Wednesday, 30 September 2015

Fashion mistakes that I vow...

....never to make again (I know that fashion and I don't normally go together, but I have to wear clothes, and I often make mistakes). Here goes:

I will never again buy a jump suit (yes. It was a long time ago, but we were very hard up at the time, and the shame has stayed with me. The jump suit has not).

I will never buy another pair of dungarees. I love dungarees. They are comfortable and cheery, and I think they look okay. But my daughter says she will never be seen again with me if I wear them, and I love my daughter more than I love dungarees.

I will never again buy a second garment in a different colour because I liked the first, and they were in the sale. I have learnt that if I go off the first, then that means that I have gone off both. Lose-lose.

If I don't like something I've bought after all, I won't hang on to it, unworn, for two years because I ought to keep it for a while in case (like those bits I keep in the fridge, which I'm not going to use, but can't throw away until they grow green fur). I shall take it to Oxfam NOW.

I shall never again go to a son's wedding dressed as a bat (long story. The memory - and, worse, the photos - are with me still). Another son gets married next year. I shall be guided entirely by daughter (see above). So definitely no dungarees.

I shall never again hang on to something I've bought online, but am too lazy to send back, convincing myself that I shall grow to like it. I shall not only not grow to like it; I shall grow to hate it.

I shall never again wear new shoes to a son's wedding. Those I bought to go with the bat outfit became excruciating within minutes. They didn't even look nice. To this day, I don't know why I bought them.

Friday, 25 September 2015

Of satnavs, Betjeman and Slough

"Come friendly bombs and drop on Slough,"
John Betjeman once wrote.
And oh, I so agree with him,
If he'll excuse the quote.
Last Sunday, when we lost our way
(I'm still not quite sure how)
The satnav played a nasty trick,
And took us home through Slough.

Oh Betjeman, I could add much more
To all those things you said.
Grey faces, traffic, buildings, cars,
But traffic lights - all red.
The roundabouts, the one-way streets -
Which way do we go now?
Oh, friendly bombs, dear friendly bombs,
 Please come and drop on Slough.

Where was the longed-for motorway
We'd sought, but failed to find?
Where was the slip road? Where the signs?
Alas, all far behind.
But citizens of Slough, you know
Your town will win no prizes.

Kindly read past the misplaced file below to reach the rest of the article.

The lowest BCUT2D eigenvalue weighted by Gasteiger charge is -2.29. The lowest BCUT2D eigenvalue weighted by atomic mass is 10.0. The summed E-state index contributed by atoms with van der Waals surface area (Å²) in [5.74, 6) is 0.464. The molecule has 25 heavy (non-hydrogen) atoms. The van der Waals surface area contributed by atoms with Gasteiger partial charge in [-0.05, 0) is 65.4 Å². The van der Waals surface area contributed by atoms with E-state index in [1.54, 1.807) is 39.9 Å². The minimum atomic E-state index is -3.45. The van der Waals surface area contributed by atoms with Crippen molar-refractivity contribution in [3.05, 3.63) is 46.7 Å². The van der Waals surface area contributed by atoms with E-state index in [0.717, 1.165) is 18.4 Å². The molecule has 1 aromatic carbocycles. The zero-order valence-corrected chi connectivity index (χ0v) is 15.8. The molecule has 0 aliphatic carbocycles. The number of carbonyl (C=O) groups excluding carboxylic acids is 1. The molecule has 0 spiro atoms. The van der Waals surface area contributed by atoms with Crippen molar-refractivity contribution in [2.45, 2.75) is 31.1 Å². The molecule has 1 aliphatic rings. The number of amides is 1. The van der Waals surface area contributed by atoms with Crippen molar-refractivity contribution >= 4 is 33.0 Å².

So phone up Pickfords, pack your stuff -
And join us, in Devizes!

(I love Betjeman's poem, but after last Sunday, I really, really hate Slough.)

Wednesday, 23 September 2015

What is it about horses?

Their size, their innate gentleness (usually), their smell, the sounds they make (munching, whinnying, whickering, even snorting), the kissablity of that velvety bit above the nostril, and almost best of all, their eyes.

Did you know that horses have the biggest eyes of any mammal? That doesn't mean biggest in comparison with the rest of the horse, but biggest. Full stop. Not many people know that; even horsey people.

Above are Blue's eyes (and some of the rest of Blue). I was admiring them today. Lovely, aren't they (or the one you can see)?

Wednesday, 16 September 2015

My Ode to (this) Autumn

Season of clouds and welly-bootfulness,
Close bosom friend of the torrential rain.
Hardly a hint of summer sunfulness,
And bloody winter's on its way again.
I wouldn't mind if I were sporting  tanfulness,
And felt the need for hurricanes and such,
But as it is, my skin is pale with sunlessness,
And in the mirror, I don't like it much.
Soon there'll be mud and snow and freezefulness,
The prospect fills my pallid soul with dread.
But there are always books and  wine and cheesefulness -
I'll spend the next six months, with them. In bed.

 (Sorry. Keats. But your autumns were obviously nicer than ours.)

Tuesday, 15 September 2015

Lounge (part 3)

I had to end with this (see my last two posts for context). This is a picture in the dining area, which even to the most innocent is suggestive. It's huge, and this photo (taken from my sister's wheelchair) doesn't do it justice. A woman's face with the lips sucking at one of So suitable for the elderly and disabled, don't  you think?

Bring back Constable's  Hay Wain! It's not my favourite picture, but at least it's gentle and rural and inoffensive.

I'll now leave this subject for the time being. I'm beginning to  upset myself.

Monday, 14 September 2015

"The lounge" illustrated

Here it is, as promised (see previous post). Cosy? No. Comfortable? No. Those chairs are like buckets, and the backs come barely half-way up the sitter's back (I tried one out). They are neatly placed around little tables. The thing in the corner is a horrible spray of metal flower-like things which light up. As for the red/black colour scheme - well, words fail me. But homely and tasteful it is not. Oh, and please note the sparkly ceiling lights. The photo doesn't do them justice.